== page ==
Nell’estate del 2015, while strolling near “I Libri di Magus,” my favorite bookstore in Seattle, at three in the morning, my eyes were immediately captivated by the title of a book and the yellow glow behind the window. So, the next morning, I went there, bought it, and read it. The book may not be the best collection of essays I’ve ever read, but since then, the title has stuck with me: “L’obbligo morale di essere intelligente.”
Do Languages Make You More Intelligent?
Che cosa ha a che fare con l’apprendimento delle lingue? Does speaking foreign languages make you smarter? It depends: Is the ability to speak another language part of intelligence? Not necessarily. But being intelligent and knowing foreign languages share one thing in common: they are both painful.
Languages Are Painful
And by painful, I don’t mean the tedium of tediously long lessons the study of vocabulary and grammar, or the expenditure of time for the pursuit of wisdom and knowledge. Nor the loneliness that your dedication to the effort might bring. The real torment is confusion. The larger the circle of what you know, the greater the contact with the unknown. And the more firmly held your preconceived beliefs, the more your new identity will waver. If you’re fortunate enough to study Farsi, you’ll realize that not all the most beautiful poems are written in your mother tongue; Persian epic poems written in the Sasanian Empire are as beautiful as those from the Tang dynasty.
Languages Are Unique
If you happen to study Spanish, you might realize that what you thought was a uniquely cultural aspect has a similar counterpart in another culture. Puerto Rican “morcilla” is almost identical to Korean “sundae.” If your language is Russian, you might realize that not all crucial battles that changed the course of human history were fought in your homeland. The defeat of the Golden Horde by Russia on the Kulikovo field is no less significant than the reconquest of Granada in Spain. “Can’t you do these things by reading history?”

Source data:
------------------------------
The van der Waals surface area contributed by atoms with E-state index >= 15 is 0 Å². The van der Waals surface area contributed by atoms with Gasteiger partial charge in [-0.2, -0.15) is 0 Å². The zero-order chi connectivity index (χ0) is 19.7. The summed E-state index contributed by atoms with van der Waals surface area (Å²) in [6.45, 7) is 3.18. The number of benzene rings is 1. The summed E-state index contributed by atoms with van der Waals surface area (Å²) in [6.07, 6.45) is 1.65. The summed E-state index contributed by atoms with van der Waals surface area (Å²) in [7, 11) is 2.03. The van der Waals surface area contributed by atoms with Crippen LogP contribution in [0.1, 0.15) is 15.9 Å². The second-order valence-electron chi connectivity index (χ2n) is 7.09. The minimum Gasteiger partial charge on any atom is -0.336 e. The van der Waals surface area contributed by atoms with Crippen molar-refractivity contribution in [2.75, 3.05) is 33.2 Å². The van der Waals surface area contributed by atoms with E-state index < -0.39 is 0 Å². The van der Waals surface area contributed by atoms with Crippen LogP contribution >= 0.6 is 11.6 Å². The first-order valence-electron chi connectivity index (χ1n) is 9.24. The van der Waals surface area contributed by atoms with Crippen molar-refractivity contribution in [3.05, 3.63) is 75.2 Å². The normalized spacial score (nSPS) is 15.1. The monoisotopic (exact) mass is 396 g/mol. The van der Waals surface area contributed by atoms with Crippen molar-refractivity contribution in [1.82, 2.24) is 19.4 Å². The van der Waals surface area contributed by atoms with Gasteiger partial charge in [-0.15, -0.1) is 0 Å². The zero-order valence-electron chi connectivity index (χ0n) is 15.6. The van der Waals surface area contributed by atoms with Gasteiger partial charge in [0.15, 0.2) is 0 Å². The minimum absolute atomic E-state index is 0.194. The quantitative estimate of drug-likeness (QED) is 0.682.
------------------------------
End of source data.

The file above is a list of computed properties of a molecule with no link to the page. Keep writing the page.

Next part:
One might wonder: Certainly, but history is written by whom? And for whom? After learning a language, if you care enough, a part of you becomes a member of the tribe to which that language belongs, and that cultural schizophrenia can be truly agonizing. However, that pain cannot be easily alleviated by better job prospects in the job market or the simple pleasure of impressing your friends at the table with political intrigues and historical anecdotes told in five different languages. Why then, even for those not insanely masochistic?
Want to learn a foreign language? Yes, to communicate with people. Yes, to travel to different places. Yes, to advance your career in a globalized world. Yes, because it’s good for your brain. But above all, regardless of how agonizing it is, it’s for those curious enough to see the world for what it is and for those brave enough to tear away the veils of fanaticism instead of comfortably hiding behind the language barrier and refusing to step forward to understand your fellow humans or even the so-called enemies. I am, in no way, accusing those who do not love foreign languages of being cowardly. If anything, they must always be more vigilant against fanaticism, nonsense, and the language barrier, and they must constantly seek more reliable sources of information. The pursuit of knowledge is almost by definition a form of masochism, and language learning is no exception. But in such pain, and perhaps only in such pain, can we overcome misunderstandings, connect cultures and civilizations, and find a world of peace and prosperity.